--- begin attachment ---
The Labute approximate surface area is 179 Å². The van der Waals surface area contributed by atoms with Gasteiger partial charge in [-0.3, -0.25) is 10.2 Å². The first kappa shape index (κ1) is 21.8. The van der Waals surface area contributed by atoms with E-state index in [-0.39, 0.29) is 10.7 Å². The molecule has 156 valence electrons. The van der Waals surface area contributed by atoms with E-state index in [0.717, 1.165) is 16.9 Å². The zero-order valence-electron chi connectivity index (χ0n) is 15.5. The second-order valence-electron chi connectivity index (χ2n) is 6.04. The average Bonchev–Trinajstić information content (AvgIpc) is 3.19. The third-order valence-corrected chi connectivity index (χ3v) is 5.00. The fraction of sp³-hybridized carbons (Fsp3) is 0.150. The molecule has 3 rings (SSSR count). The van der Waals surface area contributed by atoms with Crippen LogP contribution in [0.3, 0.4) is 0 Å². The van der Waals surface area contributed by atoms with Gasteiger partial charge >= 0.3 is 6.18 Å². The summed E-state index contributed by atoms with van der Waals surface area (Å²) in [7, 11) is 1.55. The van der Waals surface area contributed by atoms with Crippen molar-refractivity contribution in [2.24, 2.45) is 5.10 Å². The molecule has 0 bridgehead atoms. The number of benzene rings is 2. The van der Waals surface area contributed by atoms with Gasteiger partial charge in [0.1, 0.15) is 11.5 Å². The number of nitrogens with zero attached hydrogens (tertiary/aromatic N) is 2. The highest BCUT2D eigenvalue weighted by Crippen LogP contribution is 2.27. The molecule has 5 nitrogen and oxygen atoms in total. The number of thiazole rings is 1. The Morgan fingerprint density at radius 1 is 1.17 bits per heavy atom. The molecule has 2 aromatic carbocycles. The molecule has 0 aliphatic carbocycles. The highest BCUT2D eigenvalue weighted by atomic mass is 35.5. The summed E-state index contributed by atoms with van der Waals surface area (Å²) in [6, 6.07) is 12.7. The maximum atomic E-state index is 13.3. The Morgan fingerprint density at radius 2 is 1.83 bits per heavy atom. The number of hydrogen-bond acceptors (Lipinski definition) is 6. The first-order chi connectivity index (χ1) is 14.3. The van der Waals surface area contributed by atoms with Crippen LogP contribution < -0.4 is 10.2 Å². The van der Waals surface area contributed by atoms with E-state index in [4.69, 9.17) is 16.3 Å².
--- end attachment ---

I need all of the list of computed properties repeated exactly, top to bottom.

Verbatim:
The Labute approximate surface area is 179 Å². The van der Waals surface area contributed by atoms with Gasteiger partial charge in [-0.3, -0.25) is 10.2 Å². The first kappa shape index (κ1) is 21.8. The van der Waals surface area contributed by atoms with E-state index in [-0.39, 0.29) is 10.7 Å². The molecule has 156 valence electrons. The van der Waals surface area contributed by atoms with E-state index in [0.717, 1.165) is 16.9 Å². The zero-order valence-electron chi connectivity index (χ0n) is 15.5. The second-order valence-electron chi connectivity index (χ2n) is 6.04. The average Bonchev–Trinajstić information content (AvgIpc) is 3.19. The third-order valence-corrected chi connectivity index (χ3v) is 5.00. The fraction of sp³-hybridized carbons (Fsp3) is 0.150. The molecule has 3 rings (SSSR count). The van der Waals surface area contributed by atoms with Crippen LogP contribution in [0.3, 0.4) is 0 Å². The van der Waals surface area contributed by atoms with Gasteiger partial charge >= 0.3 is 6.18 Å². The summed E-state index contributed by atoms with van der Waals surface area (Å²) in [7, 11) is 1.55. The van der Waals surface area contributed by atoms with Crippen molar-refractivity contribution in [2.24, 2.45) is 5.10 Å². The molecule has 0 bridgehead atoms. The number of benzene rings is 2. The van der Waals surface area contributed by atoms with Gasteiger partial charge in [0.1, 0.15) is 11.5 Å². The number of nitrogens with zero attached hydrogens (tertiary/aromatic N) is 2. The highest BCUT2D eigenvalue weighted by Crippen LogP contribution is 2.27. The molecule has 5 nitrogen and oxygen atoms in total. The number of thiazole rings is 1. The Morgan fingerprint density at radius 1 is 1.17 bits per heavy atom. The molecule has 2 aromatic carbocycles. The molecule has 0 aliphatic carbocycles. The highest BCUT2D eigenvalue weighted by atomic mass is 35.5. The summed E-state index contributed by atoms with van der Waals surface area (Å²) in [6, 6.07) is 12.7. The maximum atomic E-state index is 13.3. The Morgan fingerprint density at radius 2 is 1.83 bits per heavy atom. The number of hydrogen-bond acceptors (Lipinski definition) is 6. The first-order chi connectivity index (χ1) is 14.3. The van der Waals surface area contributed by atoms with Crippen LogP contribution < -0.4 is 10.2 Å². The van der Waals surface area contributed by atoms with E-state index in [4.69, 9.17) is 16.3 Å².